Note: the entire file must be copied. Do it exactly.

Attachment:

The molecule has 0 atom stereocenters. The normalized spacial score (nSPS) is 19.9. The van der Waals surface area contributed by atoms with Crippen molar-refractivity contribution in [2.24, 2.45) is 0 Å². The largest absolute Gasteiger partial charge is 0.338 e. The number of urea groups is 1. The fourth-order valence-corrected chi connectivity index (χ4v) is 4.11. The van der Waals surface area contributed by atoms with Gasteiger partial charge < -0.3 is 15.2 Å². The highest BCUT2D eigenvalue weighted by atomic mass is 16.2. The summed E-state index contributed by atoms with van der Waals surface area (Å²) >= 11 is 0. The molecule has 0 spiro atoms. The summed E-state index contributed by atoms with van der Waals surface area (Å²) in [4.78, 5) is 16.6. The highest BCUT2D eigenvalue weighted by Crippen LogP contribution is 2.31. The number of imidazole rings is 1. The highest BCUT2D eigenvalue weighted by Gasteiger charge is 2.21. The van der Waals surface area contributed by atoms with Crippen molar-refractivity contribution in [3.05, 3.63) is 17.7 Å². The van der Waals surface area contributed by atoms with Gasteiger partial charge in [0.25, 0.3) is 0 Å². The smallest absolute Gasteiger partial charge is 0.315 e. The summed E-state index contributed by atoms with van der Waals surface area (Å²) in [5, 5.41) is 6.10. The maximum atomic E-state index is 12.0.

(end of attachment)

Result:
The molecule has 0 atom stereocenters. The normalized spacial score (nSPS) is 19.9. The van der Waals surface area contributed by atoms with Crippen molar-refractivity contribution in [2.24, 2.45) is 0 Å². The largest absolute Gasteiger partial charge is 0.338 e. The number of urea groups is 1. The fourth-order valence-corrected chi connectivity index (χ4v) is 4.11. The van der Waals surface area contributed by atoms with Gasteiger partial charge < -0.3 is 15.2 Å². The highest BCUT2D eigenvalue weighted by atomic mass is 16.2. The summed E-state index contributed by atoms with van der Waals surface area (Å²) >= 11 is 0. The molecule has 0 spiro atoms. The summed E-state index contributed by atoms with van der Waals surface area (Å²) in [4.78, 5) is 16.6. The highest BCUT2D eigenvalue weighted by Crippen LogP contribution is 2.31. The number of imidazole rings is 1. The highest BCUT2D eigenvalue weighted by Gasteiger charge is 2.21. The van der Waals surface area contributed by atoms with Crippen molar-refractivity contribution in [3.05, 3.63) is 17.7 Å². The van der Waals surface area contributed by atoms with Gasteiger partial charge in [0.25, 0.3) is 0 Å². The smallest absolute Gasteiger partial charge is 0.315 e. The summed E-state index contributed by atoms with van der Waals surface area (Å²) in [5, 5.41) is 6.10. The maximum atomic E-state index is 12.0.